Sree Padmanabhaswamy Temple
Located inside the East Fort in Thiruvananthapuram, the capital city of the State of Kerala in India is the Sree Padmanabha Swamy Temple dedicated to Lord Vishnu. This temple is a blend of the Kerala and Dravidian styles of architecture. It is believed to be the world’s richest temple.
The history of Sree Padmanabhaswamy Temple dates back to 8th century. It is one of the 108 sacred Vishnu temples or Divya Desams in India. Divya Desams are the holiest abodes of Lord Vishnu that are mentioned in the works of the Tamil Azhvars (saints). The presiding deity of this temple is Lord Vishnu, reclining on Anantha, the hooded Serpent.
Marthanda Varma, noted among Travancore kings, did a major renovation to the temple and it resulted in the present day structure of the Sree Padmanabhaswamy Temple. It was Marthanda Varma who introduced the Murajapam and Bhadra Deepam festivals in the temple. Murajapam, which literally means continuous chanting of prayers, is still conducted in the temple once every six years.
In 1750, Marthanda Varma dedicated the kingdom of Travancore to Lord Padmanabha. Marthanda Varma vowed that the royal family will rule the State on behalf of the Lord and he and his descendants would serve the kingdom as Padmanabha Dasa or the Servant of Lord Padmanabha. Since then the name of every Travancore King was preceded by the title Padmanabha Dasa. The donation of the kingdom of Travancore to Padmanabhaswamy was known as Thripadidanam.
Thiruvananthapuram, the capital city of Kerala takes its name from the presiding deity of the Sree Padmanabhaswamy Temple, who is also known as Anantha (one who reclines on the Serpent Anantha). The word ‘Thiruvananthapuram’ literally means – the Land of Sree Anantha Padmanabhaswamy.
The Sree Padmanabhaswamy Temple as per belief is located at a place that is considered as one of the seven Parasurama Kshetras. There are references to the temple in texts like the Puranas, viz. the Skanda Purana and Padma Purana. The temple stands close to the holy tank – Padma Theertham, which means ‘lotus spring.’
The shrine is currently run by a trust headed by the erstwhile royal family of Travancore.
The idol of the presiding deity of the Sree Padmanabhaswamy Temple is noted for its composition, which has 12008 salagramams, which were brought from Nepal, taken from the banks of the River Gandhaki.
The garbhagriha or the sanctum sanctorum of Sree Padmanabhaswamy Temple is located on a stone slab and the main idol, which is about 18 ft long, can be viewed through three different doors. The head and chest are seen through the first door; while the hands can be sighted through the second door and the feet through the third door.
Aesthetics and Architecture
The temple architecture stands out for its work in stone and bronze. The temple interiors are adorned by beautiful paintings and murals. Some of them are that of the life-size images of Lord Vishnu in the reclining posture, Narasimha Swamy (half-lion, half man incarnation of Lord Vishnu), Lord Ganapati and Gaja Lakshmi. The temple has a dhwaja stamba (flag post) that is about 80 ft high and is covered with gold plated copper sheets.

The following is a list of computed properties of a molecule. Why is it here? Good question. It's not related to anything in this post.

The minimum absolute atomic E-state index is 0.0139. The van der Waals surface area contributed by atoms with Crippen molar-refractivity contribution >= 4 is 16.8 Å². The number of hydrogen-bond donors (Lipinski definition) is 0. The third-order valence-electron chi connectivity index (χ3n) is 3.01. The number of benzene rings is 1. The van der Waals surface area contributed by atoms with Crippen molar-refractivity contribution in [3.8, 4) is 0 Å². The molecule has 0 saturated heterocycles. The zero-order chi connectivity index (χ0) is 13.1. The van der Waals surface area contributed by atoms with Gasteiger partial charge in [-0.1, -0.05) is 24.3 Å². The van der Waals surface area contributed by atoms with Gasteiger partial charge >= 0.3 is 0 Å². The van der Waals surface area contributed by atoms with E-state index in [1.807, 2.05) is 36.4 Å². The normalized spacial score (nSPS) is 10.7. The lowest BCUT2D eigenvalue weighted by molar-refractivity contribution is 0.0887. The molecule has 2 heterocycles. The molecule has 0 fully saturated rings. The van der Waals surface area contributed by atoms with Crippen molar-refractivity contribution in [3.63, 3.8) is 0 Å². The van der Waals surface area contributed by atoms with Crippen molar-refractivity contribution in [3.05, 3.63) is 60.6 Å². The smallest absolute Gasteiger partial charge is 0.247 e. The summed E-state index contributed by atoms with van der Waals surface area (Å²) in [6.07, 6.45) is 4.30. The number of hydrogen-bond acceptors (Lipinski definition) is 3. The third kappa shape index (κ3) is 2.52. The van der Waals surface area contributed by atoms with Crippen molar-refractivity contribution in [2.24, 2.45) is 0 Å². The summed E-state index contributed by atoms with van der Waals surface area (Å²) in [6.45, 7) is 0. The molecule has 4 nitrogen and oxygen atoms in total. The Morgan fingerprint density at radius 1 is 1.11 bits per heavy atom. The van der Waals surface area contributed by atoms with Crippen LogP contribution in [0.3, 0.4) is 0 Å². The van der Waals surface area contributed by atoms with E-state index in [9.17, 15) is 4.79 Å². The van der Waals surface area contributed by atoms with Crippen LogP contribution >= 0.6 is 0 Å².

The temple also has some interesting structural features in the form of Bali Peeda Mandapam and Mukha Mandapam. These are halls, decorated with beautiful sculptures of various Hindu deities. Another structure that captures attention here is the Navagraha Mandapa the ceiling of which displays the navagrahas (the nine planets).
Extending from the eastern side into the sanctum sanctorum is a broad corridor which has 365 and one-quarter sculptured granite-stone pillars with beautiful carvings. There is a ground floor below under the main entrance in the eastern side, which is known as the nataka sala (literally means drama hall), where Kerala’s classical art form – the Kathakali is performed during the annual ten-day festival at the temple, held during the Malayalam months of Meenam and Thulam.
Worship time at the Sree Padmanabhaswamy temple
03:30 a.m. to 04:45 a.m. (Nirmalya Darshanam)
06:30 a.m. to 07:00 a.m.
8.30 a.m. to 10:00 a.m.
10:30 a.m. to 11:10 a.m.
11:45 a.m. to 12:00 Noon
05:00 p.m. to 06:15 p.m.
06:45 p.m. to 07:20 p.m.
Please note that the temple worship timings are subject to change during the festival occasion.
Dress code to be followed at the temple:
Only Hindus are permitted inside the temple.
There is a strict dress code that needs to be followed while entering the temple. Men need to wear mundu or dhoti (worn around the waist and going down up to the heels) and should not wear shirts of any kind.
Women need to wear sari, mundum neriyathum (set-mundu), skirt and blouse, or half sari.
Dhotis are available for rent at the temple entrance. Nowadays temple authorities allow wearing of dhotis over pants or churidhar to avoid inconvenience to the devotees.